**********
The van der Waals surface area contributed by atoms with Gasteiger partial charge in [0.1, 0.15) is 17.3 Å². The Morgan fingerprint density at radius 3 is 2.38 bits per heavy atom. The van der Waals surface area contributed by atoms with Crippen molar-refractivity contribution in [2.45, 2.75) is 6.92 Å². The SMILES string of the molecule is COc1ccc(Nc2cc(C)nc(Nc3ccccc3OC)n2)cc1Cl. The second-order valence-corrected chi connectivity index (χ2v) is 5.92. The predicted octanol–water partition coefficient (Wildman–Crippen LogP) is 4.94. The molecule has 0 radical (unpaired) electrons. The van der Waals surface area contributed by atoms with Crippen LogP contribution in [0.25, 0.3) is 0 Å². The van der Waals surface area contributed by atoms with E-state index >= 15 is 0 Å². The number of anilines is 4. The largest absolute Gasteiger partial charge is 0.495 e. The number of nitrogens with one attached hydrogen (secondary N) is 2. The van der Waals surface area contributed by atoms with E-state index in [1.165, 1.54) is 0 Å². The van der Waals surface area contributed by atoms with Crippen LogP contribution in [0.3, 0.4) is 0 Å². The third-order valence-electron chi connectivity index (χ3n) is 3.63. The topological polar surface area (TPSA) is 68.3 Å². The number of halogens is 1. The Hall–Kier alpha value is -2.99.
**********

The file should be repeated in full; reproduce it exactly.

The van der Waals surface area contributed by atoms with Gasteiger partial charge in [0.1, 0.15) is 17.3 Å². The Morgan fingerprint density at radius 3 is 2.38 bits per heavy atom. The van der Waals surface area contributed by atoms with Crippen molar-refractivity contribution in [2.45, 2.75) is 6.92 Å². The SMILES string of the molecule is COc1ccc(Nc2cc(C)nc(Nc3ccccc3OC)n2)cc1Cl. The second-order valence-corrected chi connectivity index (χ2v) is 5.92. The predicted octanol–water partition coefficient (Wildman–Crippen LogP) is 4.94. The molecule has 0 radical (unpaired) electrons. The van der Waals surface area contributed by atoms with Crippen LogP contribution in [0.25, 0.3) is 0 Å². The van der Waals surface area contributed by atoms with E-state index >= 15 is 0 Å². The number of anilines is 4. The largest absolute Gasteiger partial charge is 0.495 e. The number of nitrogens with one attached hydrogen (secondary N) is 2. The van der Waals surface area contributed by atoms with E-state index in [1.165, 1.54) is 0 Å². The van der Waals surface area contributed by atoms with Crippen LogP contribution in [0.3, 0.4) is 0 Å². The third-order valence-electron chi connectivity index (χ3n) is 3.63. The topological polar surface area (TPSA) is 68.3 Å². The number of halogens is 1. The Hall–Kier alpha value is -2.99.